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The Upstream Worm

Fishing "The Upstream Worm" is extremely productive but in the US has been forgotten. At one time, fishing a worm with a fly rod was common. No more. I can recall meeting only one person in the last 50 years who was fishing worms with a fly rod. He was fishing downstream.

In the summer of 2016, I wrote a trip report that I had entitled Ultralight Worm Fishing. Since then, I have received quite a number of comments from people who have tried it and said it was as productive for them as it had been for me.

I discovered for myself what had been known to the world for 340 years. In 1676, Charles Cotton wrote "the fly fishing chapters" in the fifth edition of Izaak Walton's The Compleat Angler. Near the very end of the book, there was a single paragraph on fishing a worm upstream with no added weight.

Other "old masters," known primarily for their writings on fly fishing, wrote about fishing worms upstream in low, clear water, uniformly stating that the necessary skills were comparable to those required to fish with flies. At one time the upstream worm, otherwise known as the clear-water worm, was held in high regard.

Sadly, that is no longer the case. Authors of fly fishing books no longer include chapters on worm fishing. One of the best known and best loved recent "fly fishing" books, A River Runs Through It, which is credited with sparking a huge interest in fly fishing - was openly disdainful and condescending towards worm fishing.


Fly-fishing has had enough sacred poets celebrating it already. Isn't there a good deal to be said, after all, for fishing with a worm? - Bliss Perry

Those words were penned over 100 years ago. In the intervening years, I daresay several thousands of books have been written about fly fishing. Aside from Bliss Perry's own book,  I know of only two others written specifically about fishing for trout with worms. One was written over 100 years ago and the other over 80 years ago.

There are books on bait fishing, though not many. In 1977, Harold Blaisdell wrote The Art of Fishing with Worms and Other Live Bait. Much of the book was about other fish and other baits, but there was one chapter on fishing the upstream worm for trout, using an ultralight spinning rod. Mr. Blaisdell wrote that following an upstream cast, the angler must reel in line so that the worm drifts at the same speed as the current. In his words "Line control is of the essence. If too much slack accumulates, bites will go unnoticed. Or, if they are detected, the slack will make it impossible to set the hook a the instant the bites occur. If the line is reeled at too fast a pace, this will affect the worm's behavior and thwart the goal of a free and dragless drift."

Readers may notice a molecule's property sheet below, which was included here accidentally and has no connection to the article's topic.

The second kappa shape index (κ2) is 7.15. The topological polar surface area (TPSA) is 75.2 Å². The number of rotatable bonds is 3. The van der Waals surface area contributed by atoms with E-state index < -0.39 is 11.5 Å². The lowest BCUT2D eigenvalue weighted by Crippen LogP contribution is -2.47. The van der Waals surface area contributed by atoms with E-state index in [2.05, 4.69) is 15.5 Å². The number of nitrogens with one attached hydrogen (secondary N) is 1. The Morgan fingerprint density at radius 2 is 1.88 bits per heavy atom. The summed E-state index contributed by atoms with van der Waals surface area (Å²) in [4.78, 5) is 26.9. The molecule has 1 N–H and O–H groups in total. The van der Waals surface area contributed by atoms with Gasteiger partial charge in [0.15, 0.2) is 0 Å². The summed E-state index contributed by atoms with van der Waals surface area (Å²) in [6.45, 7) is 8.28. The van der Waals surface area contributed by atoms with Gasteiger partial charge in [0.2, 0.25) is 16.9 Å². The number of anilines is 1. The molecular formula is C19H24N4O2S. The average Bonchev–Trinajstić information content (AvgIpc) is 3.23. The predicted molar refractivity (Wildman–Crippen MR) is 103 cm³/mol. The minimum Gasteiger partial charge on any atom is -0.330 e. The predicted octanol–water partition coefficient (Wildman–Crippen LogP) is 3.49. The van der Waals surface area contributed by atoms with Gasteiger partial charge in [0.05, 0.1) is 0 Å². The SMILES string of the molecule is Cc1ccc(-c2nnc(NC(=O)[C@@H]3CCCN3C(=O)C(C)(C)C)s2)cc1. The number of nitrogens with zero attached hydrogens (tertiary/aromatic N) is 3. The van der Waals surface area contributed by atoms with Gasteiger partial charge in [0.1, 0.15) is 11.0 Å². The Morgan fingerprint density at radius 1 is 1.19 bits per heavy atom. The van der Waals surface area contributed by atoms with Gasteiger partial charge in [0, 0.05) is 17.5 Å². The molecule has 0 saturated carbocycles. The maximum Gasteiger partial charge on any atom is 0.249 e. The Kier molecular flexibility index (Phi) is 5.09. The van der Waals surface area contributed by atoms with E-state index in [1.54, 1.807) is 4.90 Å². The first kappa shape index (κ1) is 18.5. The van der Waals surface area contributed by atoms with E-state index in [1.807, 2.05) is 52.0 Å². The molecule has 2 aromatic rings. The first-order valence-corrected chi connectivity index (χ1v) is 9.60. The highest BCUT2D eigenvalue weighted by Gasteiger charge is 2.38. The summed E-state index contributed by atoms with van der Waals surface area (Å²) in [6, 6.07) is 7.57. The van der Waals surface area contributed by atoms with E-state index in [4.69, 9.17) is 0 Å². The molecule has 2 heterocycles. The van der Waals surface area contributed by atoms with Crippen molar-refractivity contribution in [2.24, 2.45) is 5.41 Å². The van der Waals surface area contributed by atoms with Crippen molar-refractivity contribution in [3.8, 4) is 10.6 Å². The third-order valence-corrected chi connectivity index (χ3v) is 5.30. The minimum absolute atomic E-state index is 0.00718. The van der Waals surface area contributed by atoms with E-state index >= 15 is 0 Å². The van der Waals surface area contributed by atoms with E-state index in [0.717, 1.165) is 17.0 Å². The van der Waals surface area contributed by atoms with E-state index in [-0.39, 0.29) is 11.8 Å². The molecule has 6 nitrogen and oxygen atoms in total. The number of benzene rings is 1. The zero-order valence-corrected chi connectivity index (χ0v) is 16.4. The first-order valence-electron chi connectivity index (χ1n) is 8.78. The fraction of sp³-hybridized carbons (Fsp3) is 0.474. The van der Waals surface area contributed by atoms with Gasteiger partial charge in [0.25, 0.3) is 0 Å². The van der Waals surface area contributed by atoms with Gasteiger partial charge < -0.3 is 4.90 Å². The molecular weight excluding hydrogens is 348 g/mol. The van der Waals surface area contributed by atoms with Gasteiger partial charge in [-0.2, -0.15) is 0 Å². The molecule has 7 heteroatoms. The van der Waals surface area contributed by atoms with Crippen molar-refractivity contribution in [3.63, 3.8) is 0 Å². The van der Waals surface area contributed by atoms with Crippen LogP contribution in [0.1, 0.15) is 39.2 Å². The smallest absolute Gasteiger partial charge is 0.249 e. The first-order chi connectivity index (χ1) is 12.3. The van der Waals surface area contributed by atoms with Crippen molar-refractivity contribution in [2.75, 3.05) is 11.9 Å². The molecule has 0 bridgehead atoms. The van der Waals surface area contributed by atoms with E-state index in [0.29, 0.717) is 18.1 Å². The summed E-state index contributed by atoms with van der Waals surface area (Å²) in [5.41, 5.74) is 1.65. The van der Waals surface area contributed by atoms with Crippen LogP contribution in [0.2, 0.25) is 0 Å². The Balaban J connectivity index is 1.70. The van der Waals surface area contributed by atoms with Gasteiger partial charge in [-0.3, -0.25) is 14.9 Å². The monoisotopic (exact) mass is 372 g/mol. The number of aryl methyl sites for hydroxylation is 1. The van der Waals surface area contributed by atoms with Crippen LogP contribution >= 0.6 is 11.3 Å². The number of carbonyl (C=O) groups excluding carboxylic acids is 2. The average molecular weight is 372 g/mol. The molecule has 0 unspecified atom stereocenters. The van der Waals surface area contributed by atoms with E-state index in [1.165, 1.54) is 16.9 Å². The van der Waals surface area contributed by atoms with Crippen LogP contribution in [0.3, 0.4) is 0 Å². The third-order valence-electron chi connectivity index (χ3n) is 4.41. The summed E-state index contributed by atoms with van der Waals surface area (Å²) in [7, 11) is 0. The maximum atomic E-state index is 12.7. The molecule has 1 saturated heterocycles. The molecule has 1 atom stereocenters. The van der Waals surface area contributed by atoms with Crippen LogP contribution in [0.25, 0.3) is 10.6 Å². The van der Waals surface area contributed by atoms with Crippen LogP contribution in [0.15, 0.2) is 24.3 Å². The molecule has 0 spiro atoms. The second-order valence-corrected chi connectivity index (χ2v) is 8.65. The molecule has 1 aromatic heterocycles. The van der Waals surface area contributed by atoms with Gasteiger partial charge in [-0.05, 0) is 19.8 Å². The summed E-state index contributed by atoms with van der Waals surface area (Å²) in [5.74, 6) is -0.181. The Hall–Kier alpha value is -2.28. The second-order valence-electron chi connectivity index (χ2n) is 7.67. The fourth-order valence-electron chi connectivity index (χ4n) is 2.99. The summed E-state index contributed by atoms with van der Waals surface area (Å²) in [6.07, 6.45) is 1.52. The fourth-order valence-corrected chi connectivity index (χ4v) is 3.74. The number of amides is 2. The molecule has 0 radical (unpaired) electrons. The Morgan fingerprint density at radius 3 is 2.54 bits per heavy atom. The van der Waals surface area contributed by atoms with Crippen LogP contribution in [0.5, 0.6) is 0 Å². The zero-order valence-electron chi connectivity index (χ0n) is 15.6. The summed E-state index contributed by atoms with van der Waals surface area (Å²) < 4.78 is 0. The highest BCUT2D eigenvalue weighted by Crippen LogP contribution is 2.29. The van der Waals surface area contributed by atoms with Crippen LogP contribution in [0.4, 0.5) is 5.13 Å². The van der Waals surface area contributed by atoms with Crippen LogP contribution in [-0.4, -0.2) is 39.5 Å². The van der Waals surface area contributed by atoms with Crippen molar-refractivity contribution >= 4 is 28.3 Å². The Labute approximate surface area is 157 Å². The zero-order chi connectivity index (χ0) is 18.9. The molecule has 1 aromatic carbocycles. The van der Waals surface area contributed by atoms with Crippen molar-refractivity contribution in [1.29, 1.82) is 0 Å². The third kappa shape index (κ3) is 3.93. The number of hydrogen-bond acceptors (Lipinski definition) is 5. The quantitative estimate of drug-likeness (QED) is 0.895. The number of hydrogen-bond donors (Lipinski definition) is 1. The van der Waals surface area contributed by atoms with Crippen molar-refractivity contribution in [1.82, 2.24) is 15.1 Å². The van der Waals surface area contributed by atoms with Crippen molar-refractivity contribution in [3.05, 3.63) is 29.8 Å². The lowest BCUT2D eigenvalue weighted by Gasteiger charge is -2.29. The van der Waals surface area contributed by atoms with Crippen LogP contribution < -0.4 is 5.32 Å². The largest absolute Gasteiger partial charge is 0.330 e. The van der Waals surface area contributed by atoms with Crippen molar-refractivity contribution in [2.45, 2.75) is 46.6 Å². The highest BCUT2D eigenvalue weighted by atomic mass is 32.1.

He writes about the necessity of setting the hook the instant a strike is detected. "A biting trout is usually gone in a flash unless the fisherman sets the hook instantly. It ejects the tiny bait as speedily as trout eject the dry fly to which they have risen." He was not "able to deduce a thoroughly satisfactory explanation" for why trout would spit out a worm, but I think I know the reason.

On the day I discovered (rediscovered) the upstream worm, I started the day fishing with a stiff keiryu rod and a very short line. Fishing directly under the rod tip with a split shot to keep the line tight, there was absolutely no slack as I guided a worm around rocks and down runs. I got lots of hits, but in every case the fish was gone by the time I tried to set the hook. I eventually caught one fish, when in a moment of inattentiveness I let the line go slack. When I noticed the slack and tightened up, there was a fish on the line.

That afternoon, I fished the same stream with the same worms, same hooks, but a different technique. With a soft rod, I cast upstream and kept a bit of sag in the line as a strike detector. I saw the line start to tighten before the fish could feel any tension and I caught lots and lots of fish. Line tension is a killer. I'm sure of it.

The problem with fishing the upstream worm with a spinning rod is that the line is so light (and the rod so short) that there just isn't much sag in the line. Although Mr. Blaisdell recommended using 2 lb fluorescent line, line that thin is very hard to see even if it is hi-vis. And even if you can see the line, the lack of line sag means that the line goes tight and the fish feels the tension almost as soon as it takes the worm. Even with hi-vis line, it's hard to know the fish is there before it knows you're there.

Fishing by feel is not efficient. If you feel the fish, the fish also feels you and it is faster than you are. You will catch some fish when they try to spit out the worm but the hook catches on the way out. You will catch a lot more fish with a rod and line that allow you to see the take and set the hook before the fish feels any tension.

We now have long rods that are modern, high tech equivalents of the rods the old masters used. With them, fishing the upstream worm can again be as effective as it once was.

I think it's time for another look at upstream worm fishing.


TenkaraBum Home

The Upstream Worm

Upstream Worm Rods

Upstream Worm Lines and Line Sag

Upstream Worm Hooks and Hooking


“The bitterness of poor quality remains long after the sweetness of low price is forgotten” – Benjamin Franklin

"Be sure in casting, that your fly fall first into the water, for if the line fall first, it scares or frightens the fish..." Col. Robert Venables 1662

As age slows my pace, I will become more like the heron.


Warning:

The hooks are sharp.
The coffee's hot.
The fish are slippery when wet.

Beware of the Dogma






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